The clashes between the former allies began on Wednesday when Houthi fighters tried to enter Al Saleh Mosque in Sanaa, which is under the control of Saleh loyalists.
They fought with the mosque guards and then moved on to the guards protecting the home nearby of Tareq Saleh, nephew of the former president. The rebels also besieged the residence of Ibrahim Sharaf, foreign minister in the Sanaa government. Three guards were killed and three more wounded.
Fighting escalated with the two sides using heavy weaponry, including mortars, rocket-propelled grenades (RPGs) and anti-aircraft cannons, the source said. The number of fatalities is unknown but images on social media showed many dead.
Another witness, Ashraf Mamoon, who lives in Sanaa and works in a tool shop in Algeria Street, one of Saturday's conflict areas,told The National, "All public institutions, including schools and University went on holiday today because of the clashes. Many residents have run away to save their families and many dare not leave their houses at all. The violence is ongoing."
Mr Mamoon also said both sides were using Kalashnikovs and mortars.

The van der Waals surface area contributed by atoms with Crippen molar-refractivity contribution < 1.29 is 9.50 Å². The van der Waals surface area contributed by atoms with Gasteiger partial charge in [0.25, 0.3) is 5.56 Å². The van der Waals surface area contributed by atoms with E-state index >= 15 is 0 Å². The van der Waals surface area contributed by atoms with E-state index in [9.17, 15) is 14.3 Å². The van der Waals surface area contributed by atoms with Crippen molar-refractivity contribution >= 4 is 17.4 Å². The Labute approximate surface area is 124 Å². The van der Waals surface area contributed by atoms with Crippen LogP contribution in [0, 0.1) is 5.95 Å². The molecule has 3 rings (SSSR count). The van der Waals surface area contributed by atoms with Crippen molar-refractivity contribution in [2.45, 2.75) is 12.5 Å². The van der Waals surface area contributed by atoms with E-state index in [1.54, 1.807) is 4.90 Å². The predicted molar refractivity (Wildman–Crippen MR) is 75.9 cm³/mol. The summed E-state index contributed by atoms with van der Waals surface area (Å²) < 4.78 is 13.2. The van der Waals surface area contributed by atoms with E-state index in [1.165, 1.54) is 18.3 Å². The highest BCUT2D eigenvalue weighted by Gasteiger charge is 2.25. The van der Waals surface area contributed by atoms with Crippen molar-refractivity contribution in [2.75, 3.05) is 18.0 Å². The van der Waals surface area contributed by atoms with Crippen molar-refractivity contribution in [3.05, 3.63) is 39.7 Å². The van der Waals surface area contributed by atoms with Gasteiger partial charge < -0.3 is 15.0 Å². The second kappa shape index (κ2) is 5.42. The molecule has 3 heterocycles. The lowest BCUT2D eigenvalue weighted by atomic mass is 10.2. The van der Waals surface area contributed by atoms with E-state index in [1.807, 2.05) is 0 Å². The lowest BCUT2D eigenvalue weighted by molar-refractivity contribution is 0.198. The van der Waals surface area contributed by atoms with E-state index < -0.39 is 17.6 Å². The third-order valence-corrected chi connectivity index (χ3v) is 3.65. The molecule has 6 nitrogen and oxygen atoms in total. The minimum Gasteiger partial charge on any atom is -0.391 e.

A senior official in the rebel-run moral guidance department said elite renegade soldiers loyal to Mr Saleh had made major advances against the Houthis, seizing key rebel positions in the city and surrounding areas at rapid speed.
"Republican Guard forces control Sanaa airport, Al Sawad (military) camp, the ministry of finance, and the television area" in addition to the moral guidance department, the official told The National.
Most of the capital is now controlled by either Republican Guard forces or tribesmen loyal to Mr Saleh, the official said, adding that Saleh loyalists north of Sanaa were preventing any Houthi reinforcements from entering the city from the rebels' northern stronghold of Saada.
The official said Mr Saleh had called on his forces to return to their headquarters to keep the city safe, however, though political analysts expected the city to fall completely to his loyalists within hours.
The Houthis seized Sanaa in September 2014 and later advanced south, capturing much of the country and forcing the Yemeni government to relocate to the second city of Aden. Following its intervention in the conflict in March 2015, the Saudi-led coalition helped pro-government forces to reverse some of the rebels' gains, though the now crumbling Houthi-Saleh alliance still controls large swathes of territory.
Cracks first surfaced between the Saleh and Houthi camps in August of this year when the rebels accused the former president of treason after he publicly dismissed the Houthis as "militias". Relations between the two sides deteriorated rapidly, with Houthi fighters killing one of Mr Saleh's top military commanders and reportedly injuring his son.
Tensions eventually seemed to ease, however, and the outbreak of widespread violence was averted — until this week.